It took me just a few hours to download the basic (non GUI) version of Raspbian, install it, then install and configure the special program, and make it start up directly into the program. I then disconnected the keyboard and monitor and plugged it in to the router. It has now been running for months, working perfectly, and it recovers from power cuts with no problem.

These little devices have all sorts of applications. I tried the GUI version of Raspbian and you can use it as a complete office computer doing email, browsing, word processing, spreadsheets all for almost no money.
 
Joined
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Virginia
It does my heart good to see a 7 year old pick this up! 38 years ago one of the scientists at work told me about his 6 year old getting interested in programming. He had his BS and MS paid for, and still works at the Lab. Be sure to look into High School "SEAP" programs in a few years.

The Microchip products are very cheap ($1), the development software is cheap, and a Radio Shack Electronics kit is all you need to get started with experiments as well. Device programmers are also "dirt-cheap" off Ebay. I use the kits for embedded controllers, bought two kits like this for prototyping:

Radio Shack 28-278 Electronics Sensorslab Learning Lab Kit Electronics Course | eBay

I've had a couple of SEAP students use them.
 
Joined
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Clearwater, Florida
My son has been playing with raspberry pi for years. I think the first one he bought was $8 over 5 years ago. He has created some interesting projects and has since upgraded a few times. The newest model is loaded with features which had to be added on in previous versions. Pretty impressive computing power for under $40.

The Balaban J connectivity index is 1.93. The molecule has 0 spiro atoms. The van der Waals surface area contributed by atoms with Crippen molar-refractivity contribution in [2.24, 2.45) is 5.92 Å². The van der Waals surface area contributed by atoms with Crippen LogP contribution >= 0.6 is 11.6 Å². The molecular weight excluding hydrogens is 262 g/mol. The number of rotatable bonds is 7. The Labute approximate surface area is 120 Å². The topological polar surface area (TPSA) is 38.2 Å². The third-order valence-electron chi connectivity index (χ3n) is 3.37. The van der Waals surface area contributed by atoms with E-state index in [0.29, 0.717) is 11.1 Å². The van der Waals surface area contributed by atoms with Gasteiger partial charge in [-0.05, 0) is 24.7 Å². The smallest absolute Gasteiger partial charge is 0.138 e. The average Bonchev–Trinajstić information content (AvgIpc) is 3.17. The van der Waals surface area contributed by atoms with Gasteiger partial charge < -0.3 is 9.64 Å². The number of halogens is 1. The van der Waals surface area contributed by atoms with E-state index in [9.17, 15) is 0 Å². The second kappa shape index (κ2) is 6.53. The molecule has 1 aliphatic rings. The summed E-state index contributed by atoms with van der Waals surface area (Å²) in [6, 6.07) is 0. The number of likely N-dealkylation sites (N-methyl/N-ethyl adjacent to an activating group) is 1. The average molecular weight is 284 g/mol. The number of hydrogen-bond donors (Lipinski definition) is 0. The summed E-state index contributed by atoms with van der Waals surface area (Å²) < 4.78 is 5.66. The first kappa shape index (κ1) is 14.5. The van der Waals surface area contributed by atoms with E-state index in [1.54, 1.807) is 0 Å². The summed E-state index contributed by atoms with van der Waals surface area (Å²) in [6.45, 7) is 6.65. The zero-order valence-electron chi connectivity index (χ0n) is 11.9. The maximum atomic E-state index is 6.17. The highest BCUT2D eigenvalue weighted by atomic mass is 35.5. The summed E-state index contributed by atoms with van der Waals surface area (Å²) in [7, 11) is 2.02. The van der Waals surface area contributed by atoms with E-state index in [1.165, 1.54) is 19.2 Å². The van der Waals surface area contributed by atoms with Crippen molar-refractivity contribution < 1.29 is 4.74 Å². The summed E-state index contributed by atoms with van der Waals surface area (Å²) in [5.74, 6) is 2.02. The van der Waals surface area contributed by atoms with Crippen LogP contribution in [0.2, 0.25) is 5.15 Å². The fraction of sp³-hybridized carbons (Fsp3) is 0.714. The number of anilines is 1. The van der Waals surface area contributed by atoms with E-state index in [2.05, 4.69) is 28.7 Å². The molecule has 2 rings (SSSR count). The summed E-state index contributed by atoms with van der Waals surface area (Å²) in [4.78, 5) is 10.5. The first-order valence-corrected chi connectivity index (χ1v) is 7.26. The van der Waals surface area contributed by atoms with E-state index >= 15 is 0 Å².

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Is Raspbian just another flavor of Linux? I used Linux quite a bit before I retired (13 years ago!), and installed it on my last Windows PC when it would no longer run the current Windows version.

I wonder if there's any way to use an iMac as the monitor.
 

Growltiger

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Is Raspbian just another flavor of Linux? I used Linux quite a bit before I retired (13 years ago!), and installed it on my last Windows PC when it would no longer run the current Windows version.

I wonder if there's any way to use an iMac as the monitor.
Yes, Raspbian is Linux that has been tailored to make good use of that hardware.
 
Joined
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Sandpoint, Idaho
My son has 3 of these things in his room - I believe one hosts his website, I'm not sure what he is using the other two for. He has been using them for years and is a big fan.
 

MattW

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Is Raspbian just another flavor of Linux? I used Linux quite a bit before I retired (13 years ago!), and installed it on my last Windows PC when it would no longer run the current Windows version.

I wonder if there's any way to use an iMac as the monitor.
It's the pi version of Debian. I've got one of the original pi's, which I used as an SSH server so I could rsync some of my website backups to an attached USB HDD.
 
Joined
Aug 15, 2007
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Kalamazoo, MI
Well uninterrupted time is hard to come by, but I finally got started with my project. It's definitely daunting for someone like me who is totally accustomed to graphic user interfaces to delve into using the command line interface. But you start to figure out what these coding terms mean the more you use them. Now I'm at the point where I need to create an executable script, and I feel like a complete noob. I hope that when it's all done this sucker works!

My son has been having fun messing around on Scratch for now. He got his cat to dance across the screen while saying "meow" indefinitely. I then showed him the volume button on the TV. Hope to spend some more time with him on it this weekend while I work from home.